Plaintiffs who sued and won over Apple Inc in 2013 over an e-books price fixing scheme wants the global telecom giant to pay a total of $840 million in damages.
In July 2013, the U.S. Justice Department won the antitrust lawsuit it slapped against Apple and sought $280 million in damages. But now they want that amount tripled through a new lawsuit slapped against the Cupertino company on Friday.
Steven Berman, the attorney leading a class action against Apple, filed the claim in New York on behalf of e-book customers in 33 states.
The complainants argued they're entitled to triple the damages under antitrust law based on the court's ruling that Apple was "conclusively proven" to have orchestrated a conspiracy to fix prices.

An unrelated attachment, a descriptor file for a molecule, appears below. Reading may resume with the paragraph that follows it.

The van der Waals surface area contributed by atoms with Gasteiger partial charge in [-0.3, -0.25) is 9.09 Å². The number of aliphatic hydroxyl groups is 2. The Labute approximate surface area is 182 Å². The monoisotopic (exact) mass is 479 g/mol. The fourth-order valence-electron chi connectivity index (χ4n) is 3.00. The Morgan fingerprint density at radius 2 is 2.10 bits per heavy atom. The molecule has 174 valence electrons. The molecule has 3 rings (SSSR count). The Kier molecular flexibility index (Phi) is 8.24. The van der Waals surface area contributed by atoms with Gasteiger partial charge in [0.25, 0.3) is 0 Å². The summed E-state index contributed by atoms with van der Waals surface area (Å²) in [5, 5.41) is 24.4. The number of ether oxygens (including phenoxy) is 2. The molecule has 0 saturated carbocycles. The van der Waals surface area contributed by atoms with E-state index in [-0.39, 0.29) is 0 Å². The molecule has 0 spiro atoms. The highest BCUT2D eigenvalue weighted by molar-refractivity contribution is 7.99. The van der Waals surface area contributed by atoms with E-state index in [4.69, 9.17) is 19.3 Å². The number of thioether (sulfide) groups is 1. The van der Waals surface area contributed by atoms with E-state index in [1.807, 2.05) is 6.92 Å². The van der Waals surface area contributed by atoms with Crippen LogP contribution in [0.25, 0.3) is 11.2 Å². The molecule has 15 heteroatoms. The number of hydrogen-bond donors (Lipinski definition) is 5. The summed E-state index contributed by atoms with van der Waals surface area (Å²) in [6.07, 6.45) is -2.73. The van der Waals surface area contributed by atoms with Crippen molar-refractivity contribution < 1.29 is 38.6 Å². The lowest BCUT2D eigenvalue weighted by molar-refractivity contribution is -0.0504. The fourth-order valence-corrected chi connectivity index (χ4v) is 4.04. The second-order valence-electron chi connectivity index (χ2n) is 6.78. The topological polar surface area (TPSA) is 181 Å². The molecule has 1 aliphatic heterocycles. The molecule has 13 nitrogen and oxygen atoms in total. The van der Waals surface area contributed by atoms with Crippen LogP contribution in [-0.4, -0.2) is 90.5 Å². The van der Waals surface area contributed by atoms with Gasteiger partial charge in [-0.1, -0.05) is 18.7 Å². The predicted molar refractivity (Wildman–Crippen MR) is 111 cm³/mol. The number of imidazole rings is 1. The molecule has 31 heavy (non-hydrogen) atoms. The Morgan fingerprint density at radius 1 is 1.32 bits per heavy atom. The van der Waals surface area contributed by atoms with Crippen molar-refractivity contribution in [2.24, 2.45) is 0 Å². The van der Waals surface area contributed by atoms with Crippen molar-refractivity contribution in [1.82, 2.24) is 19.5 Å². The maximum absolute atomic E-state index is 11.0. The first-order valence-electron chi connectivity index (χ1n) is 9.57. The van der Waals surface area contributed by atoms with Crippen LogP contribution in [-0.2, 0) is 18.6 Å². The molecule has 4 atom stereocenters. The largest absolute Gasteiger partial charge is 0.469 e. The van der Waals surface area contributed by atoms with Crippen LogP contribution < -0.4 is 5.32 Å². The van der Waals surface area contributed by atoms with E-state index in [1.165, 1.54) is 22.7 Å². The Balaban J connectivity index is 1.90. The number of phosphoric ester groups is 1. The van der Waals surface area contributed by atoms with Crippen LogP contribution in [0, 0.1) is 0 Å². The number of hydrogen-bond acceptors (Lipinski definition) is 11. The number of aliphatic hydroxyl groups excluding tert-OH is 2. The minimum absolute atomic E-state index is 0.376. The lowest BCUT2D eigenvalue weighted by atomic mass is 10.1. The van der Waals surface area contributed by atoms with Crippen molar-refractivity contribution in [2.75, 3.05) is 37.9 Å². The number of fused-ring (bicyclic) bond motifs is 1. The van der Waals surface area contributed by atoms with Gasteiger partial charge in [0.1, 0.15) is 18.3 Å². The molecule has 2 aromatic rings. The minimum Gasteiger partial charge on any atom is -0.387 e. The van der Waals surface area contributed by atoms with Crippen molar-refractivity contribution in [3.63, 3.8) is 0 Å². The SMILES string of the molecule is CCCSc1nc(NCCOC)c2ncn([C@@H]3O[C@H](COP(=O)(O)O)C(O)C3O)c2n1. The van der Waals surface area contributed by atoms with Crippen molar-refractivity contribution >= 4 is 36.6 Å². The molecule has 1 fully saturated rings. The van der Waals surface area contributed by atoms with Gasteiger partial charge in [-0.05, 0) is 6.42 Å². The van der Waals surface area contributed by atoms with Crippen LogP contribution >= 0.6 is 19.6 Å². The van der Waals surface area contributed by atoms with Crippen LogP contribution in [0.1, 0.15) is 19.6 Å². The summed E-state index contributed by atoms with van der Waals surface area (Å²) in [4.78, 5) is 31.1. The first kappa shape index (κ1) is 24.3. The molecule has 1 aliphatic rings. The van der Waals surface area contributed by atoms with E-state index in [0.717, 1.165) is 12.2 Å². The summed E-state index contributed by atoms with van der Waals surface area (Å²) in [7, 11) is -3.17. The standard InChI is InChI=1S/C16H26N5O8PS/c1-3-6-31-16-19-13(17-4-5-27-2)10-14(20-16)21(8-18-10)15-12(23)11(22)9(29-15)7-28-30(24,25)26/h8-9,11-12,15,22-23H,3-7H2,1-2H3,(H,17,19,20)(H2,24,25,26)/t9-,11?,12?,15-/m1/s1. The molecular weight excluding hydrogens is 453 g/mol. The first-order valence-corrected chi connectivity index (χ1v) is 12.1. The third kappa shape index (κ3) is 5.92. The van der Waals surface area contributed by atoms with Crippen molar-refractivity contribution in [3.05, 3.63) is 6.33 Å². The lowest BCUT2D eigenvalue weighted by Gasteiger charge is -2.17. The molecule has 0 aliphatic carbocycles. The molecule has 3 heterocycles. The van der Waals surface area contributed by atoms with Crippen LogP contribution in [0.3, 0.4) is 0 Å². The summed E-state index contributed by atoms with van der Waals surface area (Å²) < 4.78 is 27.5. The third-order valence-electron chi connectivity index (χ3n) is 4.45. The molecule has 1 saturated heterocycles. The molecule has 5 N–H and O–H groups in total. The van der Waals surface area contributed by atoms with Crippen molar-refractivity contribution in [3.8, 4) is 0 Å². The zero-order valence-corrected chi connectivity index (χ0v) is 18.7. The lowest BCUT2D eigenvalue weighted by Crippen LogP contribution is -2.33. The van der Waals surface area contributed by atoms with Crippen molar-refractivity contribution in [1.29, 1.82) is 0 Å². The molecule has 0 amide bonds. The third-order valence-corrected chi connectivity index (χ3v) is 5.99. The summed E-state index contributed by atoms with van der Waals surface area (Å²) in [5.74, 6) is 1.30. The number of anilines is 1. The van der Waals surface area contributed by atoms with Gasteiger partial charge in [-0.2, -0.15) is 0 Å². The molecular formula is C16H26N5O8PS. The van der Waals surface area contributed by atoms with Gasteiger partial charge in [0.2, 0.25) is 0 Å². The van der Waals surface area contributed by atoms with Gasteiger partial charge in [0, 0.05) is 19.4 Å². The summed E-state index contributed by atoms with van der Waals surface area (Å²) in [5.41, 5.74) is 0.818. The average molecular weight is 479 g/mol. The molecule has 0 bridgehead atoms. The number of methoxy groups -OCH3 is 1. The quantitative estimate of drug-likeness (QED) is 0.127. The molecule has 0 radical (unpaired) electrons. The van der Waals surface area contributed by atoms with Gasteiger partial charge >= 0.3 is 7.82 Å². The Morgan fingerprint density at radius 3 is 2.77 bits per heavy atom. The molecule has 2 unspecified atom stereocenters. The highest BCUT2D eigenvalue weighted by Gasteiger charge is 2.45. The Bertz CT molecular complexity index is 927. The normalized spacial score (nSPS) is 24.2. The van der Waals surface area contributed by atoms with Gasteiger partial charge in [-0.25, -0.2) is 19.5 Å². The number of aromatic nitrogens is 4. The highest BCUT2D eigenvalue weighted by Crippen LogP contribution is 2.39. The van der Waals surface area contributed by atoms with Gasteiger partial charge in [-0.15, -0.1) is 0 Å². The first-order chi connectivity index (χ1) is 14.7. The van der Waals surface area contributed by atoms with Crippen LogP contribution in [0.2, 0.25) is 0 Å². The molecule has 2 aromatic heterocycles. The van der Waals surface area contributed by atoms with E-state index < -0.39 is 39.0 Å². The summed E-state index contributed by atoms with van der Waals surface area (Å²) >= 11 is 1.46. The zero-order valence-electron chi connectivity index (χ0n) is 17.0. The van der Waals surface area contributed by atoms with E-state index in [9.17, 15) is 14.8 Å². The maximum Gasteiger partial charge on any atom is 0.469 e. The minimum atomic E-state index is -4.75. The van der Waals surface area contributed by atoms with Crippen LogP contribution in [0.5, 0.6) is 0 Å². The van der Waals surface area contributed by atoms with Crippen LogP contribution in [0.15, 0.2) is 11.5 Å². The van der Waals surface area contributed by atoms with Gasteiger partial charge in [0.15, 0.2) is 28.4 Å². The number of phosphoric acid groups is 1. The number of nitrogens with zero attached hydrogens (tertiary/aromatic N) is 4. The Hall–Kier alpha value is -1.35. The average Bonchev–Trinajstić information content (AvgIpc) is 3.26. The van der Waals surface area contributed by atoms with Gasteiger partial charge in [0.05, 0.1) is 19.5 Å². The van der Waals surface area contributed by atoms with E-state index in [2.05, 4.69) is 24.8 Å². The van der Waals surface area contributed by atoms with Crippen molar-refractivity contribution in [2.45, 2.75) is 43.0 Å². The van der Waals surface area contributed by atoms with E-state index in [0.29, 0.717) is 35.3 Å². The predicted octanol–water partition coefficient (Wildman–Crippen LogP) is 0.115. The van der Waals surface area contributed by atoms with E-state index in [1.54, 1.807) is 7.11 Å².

They said Apple met directly with publishers and presented an agency model scheme, entailing publishers rather than retailers, to set the price for e-books. Amazon and other retailers would then be either forced to raise prices or stop supplying e-books, which indeed happened.
According to the Guardian Liberty Voice, a company found guilty of violating the U.S. antitrust laws may have to pay a threefold damage.
"Based on the amount of the cash Apple had at the end of 2013, the amount is equivalent to 0.5 per cent of the $158.8 billion in cash," the online portal said.
In 2012, Apple's sales of e-books, music, movies, software and services reached $12.9 billion, representing 8.2 per cent of its total revenue.
US District Judge Denise Cote, who tool and ruled over the case in July, will be the same judge who will preside over the new lawsuit.
She said she will hold a trial this year, 2014, on the damages sought by the states.
Apple introduced e-books in 2010 to boost the appeal of the newly unveiled iPad tablet as a reading device, according to Bloomberg.
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